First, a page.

“Beta” Canadian post-money SAFE from YCombinator

The YCombinator SAFE page has “beta” versions of the docs for Canada, the Caymans, and Singapore.

post-money-safe-canada.docx

Note: good Canadian Startup lawyers have had Canadian versions of these docs all along, but it’s always better to have fully standardized docs for simple agreements.

2 Likes

Saw this when it came out, interesting that YCombinator is coming up with international versions of these now.

There’s basically no substantive changes from the American version, and like you said most lawyers had a similar “Canadianized” precedent based on the US YCombinator SAFE or the NACO docs in any event. The changes deal mainly with Canadian securities law compliance and changing “stock” to “shares.” Always thought “shares” sounds better.

It’s a bit curious to me that they added a currency clause confirming that the investment amount is in USD by default. Wonder how many people are going to miss that when they use it to raise exclusively in Canada for Canadian companies and run into problems.

The only major thing to note about this is that, per the switch YCombinator made a couple of years ago with all its other SAFEs, this is a post-money SAFE. Canada has not really caught up on that, and the NACO docs and most precedents I see floating around are still pre-money. As more people start using this YCombinator doc a precedent, this may shift that tide a bit and me may start seeing post-money become the default for SAFEs in Canada as well. Better for investors, worse for companies.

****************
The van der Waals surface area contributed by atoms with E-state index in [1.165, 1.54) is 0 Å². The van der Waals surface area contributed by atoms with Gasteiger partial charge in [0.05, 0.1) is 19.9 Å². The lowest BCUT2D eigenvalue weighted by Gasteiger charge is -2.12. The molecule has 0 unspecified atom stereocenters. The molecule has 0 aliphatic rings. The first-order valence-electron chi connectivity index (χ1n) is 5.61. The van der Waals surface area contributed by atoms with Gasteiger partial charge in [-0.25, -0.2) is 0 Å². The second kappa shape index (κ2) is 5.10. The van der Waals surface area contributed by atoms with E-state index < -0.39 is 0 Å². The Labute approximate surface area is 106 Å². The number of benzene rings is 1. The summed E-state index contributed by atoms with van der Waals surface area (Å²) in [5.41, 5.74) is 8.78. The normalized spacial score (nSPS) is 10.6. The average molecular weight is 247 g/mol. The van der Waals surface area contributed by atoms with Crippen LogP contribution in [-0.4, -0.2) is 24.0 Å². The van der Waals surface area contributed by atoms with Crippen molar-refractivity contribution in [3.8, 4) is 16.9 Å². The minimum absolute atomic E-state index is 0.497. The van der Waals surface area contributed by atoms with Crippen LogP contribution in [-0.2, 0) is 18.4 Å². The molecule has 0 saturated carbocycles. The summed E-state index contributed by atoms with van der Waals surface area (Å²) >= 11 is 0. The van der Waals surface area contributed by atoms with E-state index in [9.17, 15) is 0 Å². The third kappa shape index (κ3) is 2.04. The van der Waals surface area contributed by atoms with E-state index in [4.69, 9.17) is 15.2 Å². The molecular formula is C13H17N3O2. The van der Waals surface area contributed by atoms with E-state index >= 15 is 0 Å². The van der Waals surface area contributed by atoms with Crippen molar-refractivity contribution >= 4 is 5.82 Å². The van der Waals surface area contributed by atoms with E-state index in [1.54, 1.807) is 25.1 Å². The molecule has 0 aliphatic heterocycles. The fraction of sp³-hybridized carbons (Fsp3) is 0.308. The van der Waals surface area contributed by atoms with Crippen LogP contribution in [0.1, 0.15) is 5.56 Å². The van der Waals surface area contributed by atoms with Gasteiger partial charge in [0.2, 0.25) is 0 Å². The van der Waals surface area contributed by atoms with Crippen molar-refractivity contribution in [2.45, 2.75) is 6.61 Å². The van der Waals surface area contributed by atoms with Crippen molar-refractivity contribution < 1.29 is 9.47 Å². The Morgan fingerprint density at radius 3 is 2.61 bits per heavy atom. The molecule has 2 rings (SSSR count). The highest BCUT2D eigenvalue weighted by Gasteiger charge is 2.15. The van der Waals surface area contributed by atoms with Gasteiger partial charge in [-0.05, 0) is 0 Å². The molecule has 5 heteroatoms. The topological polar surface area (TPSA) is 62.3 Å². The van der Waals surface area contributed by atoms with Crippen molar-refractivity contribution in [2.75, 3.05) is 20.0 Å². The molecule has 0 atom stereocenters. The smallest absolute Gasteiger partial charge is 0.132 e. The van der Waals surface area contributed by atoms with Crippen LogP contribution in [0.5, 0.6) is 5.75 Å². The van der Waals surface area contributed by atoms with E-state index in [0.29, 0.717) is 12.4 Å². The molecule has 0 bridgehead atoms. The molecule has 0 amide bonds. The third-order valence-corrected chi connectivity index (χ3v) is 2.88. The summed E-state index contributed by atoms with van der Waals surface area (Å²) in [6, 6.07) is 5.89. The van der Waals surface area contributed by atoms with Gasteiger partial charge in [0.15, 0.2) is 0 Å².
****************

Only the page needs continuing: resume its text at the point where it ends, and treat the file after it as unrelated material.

I use USD by default in all of my docs for my current company because we’ve got an international investor group. Makes sense to me. The template from my lawyer has a “pick CAD or USD” checkbox that I just removed and call it USD equivalent. Internally, I still do all of my accounting in CAD.

This is a long discussion. I helped make the NACO docs, I hope “someone” puts together an effort to update them.

Re: better for investors / worse for companies. There is a lot of contention around this. I prefer the post-money from a company perspective as it makes it simpler to reason about vs stacked pre-money SAFEs but I understand there are a lot of different views.

Re: better for investors / worse for companies. There is a lot of contention around this. I prefer the post-money from a company perspective as it makes it simpler to reason about vs stacked pre-money SAFEs but I understand there are a lot of different views.

My main issue with the post-money SAFE from the company side is that all the dilution from multiple SAFEs is borne by the founders. With multiple SAFES/SAFE rounds that can add up quickly.